ACA raises 'significant concerns' over new DB funding proposals

The Association of Consulting Actuaries (ACA) has "significant concerns" that the new proposed defined benefit (DB) scheme funding rules drafted by the Department for Work and Pensions (DWP) are insufficiently flexible to be of benefit to many DB pension plans.

The proposed legislation, floated in July and supported by a revised DB Funding Code of Practice, is meant to provide clearer funding standards to support trustees and employers in planning their scheme funding over the longer term.

It is also designed to enable The Pensions Regulator (TPR) to intervene more effectively to protect members when needed.

It will require DB schemes to review and, if necessary, revise their scheme funding and investment strategies, with the purpose of ensuring that pension and other benefits under the scheme can be paid over the long term.

It will also require them to prepare a written statement of strategy, reporting progress against their determined targets and send a copy of the statement to TPR.

However, in a letter of response to the DWP, the ACA says that the legislation only permits limited variation in how schemes plan their journeys and so contradicts TPR's 2020 consultation on a revised Code of Practice.

It says that the standardisation that would emerge from the legislation has potential unintended consequences, such as increasing systemic risks in future by encouraging all DB schemes to invest in very similar ways.

"The financial market developments over the last few weeks bring these systemic risks into sharp focus," it warned.

"The costs that would flow from this reduction in flexibility have not been properly considered, making it difficult to assess the full financial consequences for employers."

In addition, the ACA has said that it is not clear what the requirements are when a scheme reaches significant maturity and whether there will be any transitional arrangements for schemes that are significantly mature when the new regime is implemented. "The Regulations should allow flexibility for significantly mature schemes to recover deficits over a reasonable period," it said.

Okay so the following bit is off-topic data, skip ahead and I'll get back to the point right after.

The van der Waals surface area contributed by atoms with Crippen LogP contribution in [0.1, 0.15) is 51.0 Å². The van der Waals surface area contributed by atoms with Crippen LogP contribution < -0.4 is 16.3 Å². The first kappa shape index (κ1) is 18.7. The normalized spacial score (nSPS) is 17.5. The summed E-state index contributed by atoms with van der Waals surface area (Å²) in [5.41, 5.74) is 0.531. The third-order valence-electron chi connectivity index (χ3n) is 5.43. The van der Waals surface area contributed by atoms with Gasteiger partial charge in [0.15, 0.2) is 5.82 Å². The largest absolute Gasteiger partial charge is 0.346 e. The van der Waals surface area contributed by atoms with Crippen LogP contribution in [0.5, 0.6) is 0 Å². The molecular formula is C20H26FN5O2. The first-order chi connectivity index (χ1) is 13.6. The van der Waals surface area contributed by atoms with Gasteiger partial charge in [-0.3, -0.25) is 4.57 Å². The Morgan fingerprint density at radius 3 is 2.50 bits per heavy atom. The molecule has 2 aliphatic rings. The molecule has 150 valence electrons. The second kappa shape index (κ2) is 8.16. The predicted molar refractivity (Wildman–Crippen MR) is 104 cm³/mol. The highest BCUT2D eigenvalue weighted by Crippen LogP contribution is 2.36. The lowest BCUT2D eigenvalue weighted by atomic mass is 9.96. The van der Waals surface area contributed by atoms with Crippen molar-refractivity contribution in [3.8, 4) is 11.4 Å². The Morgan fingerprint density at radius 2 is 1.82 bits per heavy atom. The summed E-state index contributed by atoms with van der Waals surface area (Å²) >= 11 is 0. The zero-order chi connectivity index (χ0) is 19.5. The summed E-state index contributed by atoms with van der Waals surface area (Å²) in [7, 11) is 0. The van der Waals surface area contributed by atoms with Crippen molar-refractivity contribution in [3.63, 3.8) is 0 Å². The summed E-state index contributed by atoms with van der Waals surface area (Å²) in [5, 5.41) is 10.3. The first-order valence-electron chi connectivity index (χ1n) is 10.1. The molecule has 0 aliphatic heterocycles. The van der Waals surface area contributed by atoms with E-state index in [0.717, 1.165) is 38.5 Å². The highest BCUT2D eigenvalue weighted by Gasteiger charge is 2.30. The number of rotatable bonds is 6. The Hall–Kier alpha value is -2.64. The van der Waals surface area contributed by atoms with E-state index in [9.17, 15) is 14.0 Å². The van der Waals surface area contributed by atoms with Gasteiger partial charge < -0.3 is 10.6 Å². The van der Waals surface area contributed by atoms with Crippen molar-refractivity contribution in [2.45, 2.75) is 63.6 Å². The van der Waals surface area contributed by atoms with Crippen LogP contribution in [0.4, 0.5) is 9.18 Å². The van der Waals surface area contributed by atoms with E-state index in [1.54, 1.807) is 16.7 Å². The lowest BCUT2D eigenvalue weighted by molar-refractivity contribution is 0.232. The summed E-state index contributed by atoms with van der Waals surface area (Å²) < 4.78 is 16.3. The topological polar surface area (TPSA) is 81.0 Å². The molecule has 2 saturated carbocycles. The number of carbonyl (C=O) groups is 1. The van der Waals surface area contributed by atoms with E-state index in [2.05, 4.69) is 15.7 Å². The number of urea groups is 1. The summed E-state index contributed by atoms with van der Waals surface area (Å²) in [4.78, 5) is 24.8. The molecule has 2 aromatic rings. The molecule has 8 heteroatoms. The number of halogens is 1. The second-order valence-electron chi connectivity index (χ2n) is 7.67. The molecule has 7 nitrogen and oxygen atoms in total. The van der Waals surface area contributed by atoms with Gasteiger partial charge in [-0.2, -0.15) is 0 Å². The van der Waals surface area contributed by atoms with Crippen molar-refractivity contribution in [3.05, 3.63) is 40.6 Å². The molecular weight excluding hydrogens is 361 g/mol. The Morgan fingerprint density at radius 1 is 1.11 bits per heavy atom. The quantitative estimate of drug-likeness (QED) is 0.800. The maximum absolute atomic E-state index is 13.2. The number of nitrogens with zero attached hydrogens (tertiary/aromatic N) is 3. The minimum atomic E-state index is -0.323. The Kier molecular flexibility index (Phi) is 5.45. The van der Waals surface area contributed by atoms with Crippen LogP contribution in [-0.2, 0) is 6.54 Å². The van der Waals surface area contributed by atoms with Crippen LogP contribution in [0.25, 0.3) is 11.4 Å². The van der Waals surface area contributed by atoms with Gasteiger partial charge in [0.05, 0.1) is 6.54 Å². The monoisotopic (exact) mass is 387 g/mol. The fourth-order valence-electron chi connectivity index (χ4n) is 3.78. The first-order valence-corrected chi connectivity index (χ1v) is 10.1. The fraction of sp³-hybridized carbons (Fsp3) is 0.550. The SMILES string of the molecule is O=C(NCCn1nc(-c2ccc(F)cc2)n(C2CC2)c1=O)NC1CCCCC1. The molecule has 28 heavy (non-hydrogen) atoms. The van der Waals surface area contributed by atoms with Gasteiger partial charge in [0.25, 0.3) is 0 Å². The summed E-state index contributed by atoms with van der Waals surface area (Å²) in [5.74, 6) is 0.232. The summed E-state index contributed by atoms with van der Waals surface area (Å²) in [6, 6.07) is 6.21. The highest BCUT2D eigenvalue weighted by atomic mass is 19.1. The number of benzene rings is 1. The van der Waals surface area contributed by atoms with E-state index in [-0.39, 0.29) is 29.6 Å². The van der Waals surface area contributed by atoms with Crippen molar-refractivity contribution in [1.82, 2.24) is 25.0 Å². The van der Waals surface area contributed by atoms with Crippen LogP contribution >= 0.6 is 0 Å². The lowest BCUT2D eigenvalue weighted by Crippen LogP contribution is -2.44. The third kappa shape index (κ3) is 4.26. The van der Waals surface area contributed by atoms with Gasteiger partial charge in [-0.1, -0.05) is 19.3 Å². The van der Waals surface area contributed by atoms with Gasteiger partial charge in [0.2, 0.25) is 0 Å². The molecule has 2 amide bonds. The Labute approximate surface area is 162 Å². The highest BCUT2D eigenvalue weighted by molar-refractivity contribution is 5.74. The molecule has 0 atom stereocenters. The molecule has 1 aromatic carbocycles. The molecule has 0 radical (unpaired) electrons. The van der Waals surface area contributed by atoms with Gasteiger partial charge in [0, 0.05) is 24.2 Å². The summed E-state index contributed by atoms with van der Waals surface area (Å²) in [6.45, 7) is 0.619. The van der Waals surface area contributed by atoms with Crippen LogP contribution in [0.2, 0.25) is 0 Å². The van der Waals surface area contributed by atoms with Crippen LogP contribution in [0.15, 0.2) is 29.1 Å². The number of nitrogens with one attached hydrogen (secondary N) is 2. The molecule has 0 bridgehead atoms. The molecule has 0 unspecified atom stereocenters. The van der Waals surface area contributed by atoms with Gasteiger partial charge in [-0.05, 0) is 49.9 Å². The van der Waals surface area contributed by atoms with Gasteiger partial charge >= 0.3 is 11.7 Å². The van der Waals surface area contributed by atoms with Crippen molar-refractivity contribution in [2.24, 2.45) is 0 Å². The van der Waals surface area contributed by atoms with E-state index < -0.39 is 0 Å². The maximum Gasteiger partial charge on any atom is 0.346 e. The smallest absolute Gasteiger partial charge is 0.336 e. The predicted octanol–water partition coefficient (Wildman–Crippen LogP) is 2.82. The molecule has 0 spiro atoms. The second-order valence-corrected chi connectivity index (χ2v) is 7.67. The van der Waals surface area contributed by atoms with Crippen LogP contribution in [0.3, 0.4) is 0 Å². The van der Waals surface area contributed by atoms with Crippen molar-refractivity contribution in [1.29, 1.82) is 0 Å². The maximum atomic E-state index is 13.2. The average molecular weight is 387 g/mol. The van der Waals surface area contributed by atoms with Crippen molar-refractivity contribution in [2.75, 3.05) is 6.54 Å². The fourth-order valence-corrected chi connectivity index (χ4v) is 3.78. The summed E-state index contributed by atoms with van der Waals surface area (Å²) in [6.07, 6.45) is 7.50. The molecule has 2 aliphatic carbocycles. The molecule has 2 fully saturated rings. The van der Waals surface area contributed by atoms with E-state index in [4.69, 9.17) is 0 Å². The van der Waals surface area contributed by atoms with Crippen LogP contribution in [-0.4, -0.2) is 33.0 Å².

The ACA also stated that there should be a "carve-out" for open schemes. In this scenario, there should be more flexibility for schemes that are not expected to mature (due to ongoing accrual and material levels of new entrants) in how their funding and investment strategy is determined.

ACA chair, Steven Taylor, said that the organisation's response comes down to fears over the cost of the new legislation for schemes and their sponsoring employers.

"The draft regulations contain a very significant ‘stand-alone’ change to the provisions for recovery plans, setting a primary principle that deficits should be recovered as soon as the employer can reasonably afford," he said.

“Although we agree reasonable affordability is a factor that should be taken into account when setting contributions, we do not agree that it should be given primacy over other factors by writing this into legislation.

"This is a significant change from the current code of practice requirements, which will potentially impose large additional costs on employers even if there were no other changes, conflicting with the government’s growth agenda.

“It may also have unintended consequences for corporate borrowing. The financial impact would be exacerbated if such contributions were required even where modest expected returns were likely to clear a prudently assessed deficit."

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